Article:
Thursday, July 29, 2010

Economics 29/7/10: PTSB house prices

PTSB/ESRI house price index is in for Q2 2010. The core result: house prices were down, again, by 1.7% qoq in Q2 2010 - a lower rate of change on Q1 2010 contraction of 4.8% qoq. Thus, prices are now off-peak by 35% to an average of €201,364.

Dublin prices are down 3.5% qoq in Q2 2010 and are off 44% relative to peak. This gap between nation average and Dublin, assuming (as seems to be reasonable) that capital prices appreciation prior to the current crisis were significantly affected by underlying demand, should be erased over the next 12 months plus. Which means we can expect at some point that Dublin will lead the recovery across the country, while other regions continue to contract toward the 45-50% nationwide average off-peak pricing.

NCB stockbrokers gave a good comparison to fundamentals-determined prices. Per their analysis,
  • Rental yield model implies house prices equilibrium at between €118,000 and €157,000, or a mid-range house price of €137,500;
  • Earnings multiples model implies €170,000;
  • Present value model (although not detailed as to the assumptions built in) implies the range of €158,000 to €236,000 for an mid-range of €197,000
You can see where these valuations are heading, don't you? Take a full range of estimates mid-range point of €177,000 - that would be a decline of 43% off the peak prices. Take the simple average price of all mid-range points to get 46% decline.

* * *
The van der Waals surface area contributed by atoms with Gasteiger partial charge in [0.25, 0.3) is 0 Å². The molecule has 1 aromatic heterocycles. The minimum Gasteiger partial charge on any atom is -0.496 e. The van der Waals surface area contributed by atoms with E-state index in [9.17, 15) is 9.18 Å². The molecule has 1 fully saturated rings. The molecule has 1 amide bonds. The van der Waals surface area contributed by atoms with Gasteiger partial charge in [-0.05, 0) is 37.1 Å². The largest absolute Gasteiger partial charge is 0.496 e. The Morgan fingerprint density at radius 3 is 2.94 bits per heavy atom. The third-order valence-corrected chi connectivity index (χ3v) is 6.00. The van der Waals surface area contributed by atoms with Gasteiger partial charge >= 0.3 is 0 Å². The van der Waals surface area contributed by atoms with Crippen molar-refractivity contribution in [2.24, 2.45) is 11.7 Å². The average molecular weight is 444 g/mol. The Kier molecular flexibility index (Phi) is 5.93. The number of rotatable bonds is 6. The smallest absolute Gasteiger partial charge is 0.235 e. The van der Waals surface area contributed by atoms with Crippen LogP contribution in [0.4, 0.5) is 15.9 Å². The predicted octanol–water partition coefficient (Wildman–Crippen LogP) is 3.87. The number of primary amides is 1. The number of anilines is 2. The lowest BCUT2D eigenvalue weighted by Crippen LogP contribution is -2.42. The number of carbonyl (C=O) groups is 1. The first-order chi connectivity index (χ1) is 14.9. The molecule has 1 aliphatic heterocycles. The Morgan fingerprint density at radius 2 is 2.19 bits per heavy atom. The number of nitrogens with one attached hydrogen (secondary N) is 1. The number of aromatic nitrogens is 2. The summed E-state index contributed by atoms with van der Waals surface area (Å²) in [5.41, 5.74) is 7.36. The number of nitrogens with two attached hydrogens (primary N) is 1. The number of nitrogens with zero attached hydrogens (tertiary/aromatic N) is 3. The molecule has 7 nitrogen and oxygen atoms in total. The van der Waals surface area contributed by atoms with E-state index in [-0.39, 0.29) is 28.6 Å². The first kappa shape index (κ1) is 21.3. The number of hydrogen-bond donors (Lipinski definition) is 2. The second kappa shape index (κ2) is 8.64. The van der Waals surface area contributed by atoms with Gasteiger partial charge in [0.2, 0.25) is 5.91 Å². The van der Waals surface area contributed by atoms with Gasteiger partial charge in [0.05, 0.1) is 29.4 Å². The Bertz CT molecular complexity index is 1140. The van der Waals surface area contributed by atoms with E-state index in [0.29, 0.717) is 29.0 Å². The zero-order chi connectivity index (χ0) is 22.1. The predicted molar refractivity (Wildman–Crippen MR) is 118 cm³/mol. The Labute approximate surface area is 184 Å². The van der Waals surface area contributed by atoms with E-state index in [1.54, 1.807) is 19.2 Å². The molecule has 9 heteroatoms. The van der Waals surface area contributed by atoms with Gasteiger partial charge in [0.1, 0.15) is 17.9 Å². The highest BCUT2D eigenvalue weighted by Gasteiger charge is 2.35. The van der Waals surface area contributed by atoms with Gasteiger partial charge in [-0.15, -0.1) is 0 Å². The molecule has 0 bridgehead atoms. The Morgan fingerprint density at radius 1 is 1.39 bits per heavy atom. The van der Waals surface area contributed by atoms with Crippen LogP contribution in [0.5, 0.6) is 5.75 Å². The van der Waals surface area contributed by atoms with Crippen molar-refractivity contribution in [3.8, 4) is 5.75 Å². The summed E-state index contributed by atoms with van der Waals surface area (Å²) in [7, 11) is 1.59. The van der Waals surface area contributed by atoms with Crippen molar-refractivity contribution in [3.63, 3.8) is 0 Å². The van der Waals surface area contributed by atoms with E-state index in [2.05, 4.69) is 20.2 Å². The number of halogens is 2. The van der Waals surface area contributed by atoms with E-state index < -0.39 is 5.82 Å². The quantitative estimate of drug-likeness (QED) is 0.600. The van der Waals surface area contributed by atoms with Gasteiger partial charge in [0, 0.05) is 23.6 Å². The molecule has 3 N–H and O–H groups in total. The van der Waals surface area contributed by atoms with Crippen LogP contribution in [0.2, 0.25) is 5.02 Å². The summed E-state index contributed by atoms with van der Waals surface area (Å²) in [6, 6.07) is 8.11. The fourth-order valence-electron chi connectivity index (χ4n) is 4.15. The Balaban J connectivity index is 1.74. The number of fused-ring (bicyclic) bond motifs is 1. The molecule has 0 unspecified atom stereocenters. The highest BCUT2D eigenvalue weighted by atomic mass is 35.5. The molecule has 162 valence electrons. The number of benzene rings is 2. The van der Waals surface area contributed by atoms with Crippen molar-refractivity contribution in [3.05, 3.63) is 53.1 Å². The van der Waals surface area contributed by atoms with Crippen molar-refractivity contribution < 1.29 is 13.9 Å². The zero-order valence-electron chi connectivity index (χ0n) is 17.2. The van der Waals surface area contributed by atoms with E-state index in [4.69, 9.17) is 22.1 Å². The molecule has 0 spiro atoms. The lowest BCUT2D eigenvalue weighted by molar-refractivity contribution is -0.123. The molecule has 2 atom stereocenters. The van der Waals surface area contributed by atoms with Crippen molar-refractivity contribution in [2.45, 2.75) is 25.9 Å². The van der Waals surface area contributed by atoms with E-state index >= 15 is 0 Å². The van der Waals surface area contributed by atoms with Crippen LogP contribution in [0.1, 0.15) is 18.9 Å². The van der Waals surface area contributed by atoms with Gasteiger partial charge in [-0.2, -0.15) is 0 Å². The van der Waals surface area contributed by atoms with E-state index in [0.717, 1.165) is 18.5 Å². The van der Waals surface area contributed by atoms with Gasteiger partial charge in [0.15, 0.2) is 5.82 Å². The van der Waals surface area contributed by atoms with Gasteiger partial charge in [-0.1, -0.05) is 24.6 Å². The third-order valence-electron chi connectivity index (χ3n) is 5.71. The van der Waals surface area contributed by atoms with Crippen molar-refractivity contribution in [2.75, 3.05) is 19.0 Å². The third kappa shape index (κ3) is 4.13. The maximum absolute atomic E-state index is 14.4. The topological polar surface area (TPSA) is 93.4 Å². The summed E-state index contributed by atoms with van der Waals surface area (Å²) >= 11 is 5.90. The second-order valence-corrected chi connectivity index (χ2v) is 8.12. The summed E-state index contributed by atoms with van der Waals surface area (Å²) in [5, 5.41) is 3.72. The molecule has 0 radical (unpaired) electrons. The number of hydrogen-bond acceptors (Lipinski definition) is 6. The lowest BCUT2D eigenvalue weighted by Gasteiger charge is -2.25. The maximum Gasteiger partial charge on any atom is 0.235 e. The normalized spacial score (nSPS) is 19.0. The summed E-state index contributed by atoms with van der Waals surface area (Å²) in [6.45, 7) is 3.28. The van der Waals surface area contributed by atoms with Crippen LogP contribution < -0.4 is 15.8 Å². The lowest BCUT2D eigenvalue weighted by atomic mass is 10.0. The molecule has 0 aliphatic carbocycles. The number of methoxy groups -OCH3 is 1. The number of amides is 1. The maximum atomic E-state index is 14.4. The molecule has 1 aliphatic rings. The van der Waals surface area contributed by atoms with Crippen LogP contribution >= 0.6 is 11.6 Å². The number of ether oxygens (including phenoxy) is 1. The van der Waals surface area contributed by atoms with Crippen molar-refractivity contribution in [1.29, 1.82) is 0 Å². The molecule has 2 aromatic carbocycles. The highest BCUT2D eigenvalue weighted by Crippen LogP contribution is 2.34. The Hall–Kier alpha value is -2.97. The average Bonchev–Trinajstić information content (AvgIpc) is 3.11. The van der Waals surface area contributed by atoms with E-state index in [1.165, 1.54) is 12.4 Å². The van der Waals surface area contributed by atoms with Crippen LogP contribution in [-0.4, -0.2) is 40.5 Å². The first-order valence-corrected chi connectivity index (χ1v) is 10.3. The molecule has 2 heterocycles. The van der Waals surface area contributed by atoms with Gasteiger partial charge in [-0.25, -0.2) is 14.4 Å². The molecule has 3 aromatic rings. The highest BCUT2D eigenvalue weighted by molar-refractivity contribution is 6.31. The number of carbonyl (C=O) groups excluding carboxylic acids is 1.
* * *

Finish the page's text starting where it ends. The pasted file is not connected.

Now, recall - these are equilibrium prices. In normal price adjustments, there is a relatively pronounced undershooting in prices - in other words, we can expect prices to fall below equilibrium levels before reverting toward longer term values over time.

The depth of this undershooting and its duration depend on some external factors, such as the ease of getting mortgages approvals, mortgage conditions etc - none of which are currently helping the housing markets. So there is a very strong possibility for prices to hit the floor at around -55-60% off the peak.

Lastly, there is a question to be asked as to the validity of PTSB's data - the country largest mortgages holder might no longer be the country largest mortgages issuer. And the sample size globally has shrunk substantially. In other words, if a desperate homeowner in the distant province sells a house for, say, €120,000 while a dozen of his neighbors are not braving the market, does this really tell us anything about the market clearing price? Not really. Imagine what the said homeowner would have got for his dwelling if 12 more identical dwellings in the neighborhood had a 'For Sale' sign.

So a grain of salt is due - the size of an orange...
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